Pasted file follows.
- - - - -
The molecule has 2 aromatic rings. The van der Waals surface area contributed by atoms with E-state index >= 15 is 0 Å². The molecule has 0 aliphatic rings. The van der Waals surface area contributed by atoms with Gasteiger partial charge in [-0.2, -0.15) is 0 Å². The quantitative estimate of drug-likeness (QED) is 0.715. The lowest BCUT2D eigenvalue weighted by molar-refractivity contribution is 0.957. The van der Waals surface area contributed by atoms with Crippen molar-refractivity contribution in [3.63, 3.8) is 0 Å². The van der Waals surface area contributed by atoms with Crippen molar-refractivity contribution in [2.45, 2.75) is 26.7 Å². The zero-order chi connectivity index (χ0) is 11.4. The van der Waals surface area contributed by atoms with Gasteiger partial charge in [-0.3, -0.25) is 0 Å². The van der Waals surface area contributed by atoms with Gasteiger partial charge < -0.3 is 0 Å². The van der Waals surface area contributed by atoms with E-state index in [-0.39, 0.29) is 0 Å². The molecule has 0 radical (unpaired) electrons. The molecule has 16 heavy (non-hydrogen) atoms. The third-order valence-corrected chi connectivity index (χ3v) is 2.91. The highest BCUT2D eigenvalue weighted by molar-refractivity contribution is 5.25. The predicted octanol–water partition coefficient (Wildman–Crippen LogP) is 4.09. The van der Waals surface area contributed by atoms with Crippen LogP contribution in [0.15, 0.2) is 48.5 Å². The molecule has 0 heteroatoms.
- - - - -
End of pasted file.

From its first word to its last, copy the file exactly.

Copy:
The molecule has 2 aromatic rings. The van der Waals surface area contributed by atoms with E-state index >= 15 is 0 Å². The molecule has 0 aliphatic rings. The van der Waals surface area contributed by atoms with Gasteiger partial charge in [-0.2, -0.15) is 0 Å². The quantitative estimate of drug-likeness (QED) is 0.715. The lowest BCUT2D eigenvalue weighted by molar-refractivity contribution is 0.957. The van der Waals surface area contributed by atoms with Crippen molar-refractivity contribution in [3.63, 3.8) is 0 Å². The van der Waals surface area contributed by atoms with Crippen molar-refractivity contribution in [2.45, 2.75) is 26.7 Å². The zero-order chi connectivity index (χ0) is 11.4. The van der Waals surface area contributed by atoms with Gasteiger partial charge in [-0.3, -0.25) is 0 Å². The van der Waals surface area contributed by atoms with Gasteiger partial charge < -0.3 is 0 Å². The van der Waals surface area contributed by atoms with E-state index in [-0.39, 0.29) is 0 Å². The molecule has 0 radical (unpaired) electrons. The molecule has 16 heavy (non-hydrogen) atoms. The third-order valence-corrected chi connectivity index (χ3v) is 2.91. The highest BCUT2D eigenvalue weighted by molar-refractivity contribution is 5.25. The predicted octanol–water partition coefficient (Wildman–Crippen LogP) is 4.09. The van der Waals surface area contributed by atoms with Crippen LogP contribution in [0.15, 0.2) is 48.5 Å². The molecule has 0 heteroatoms.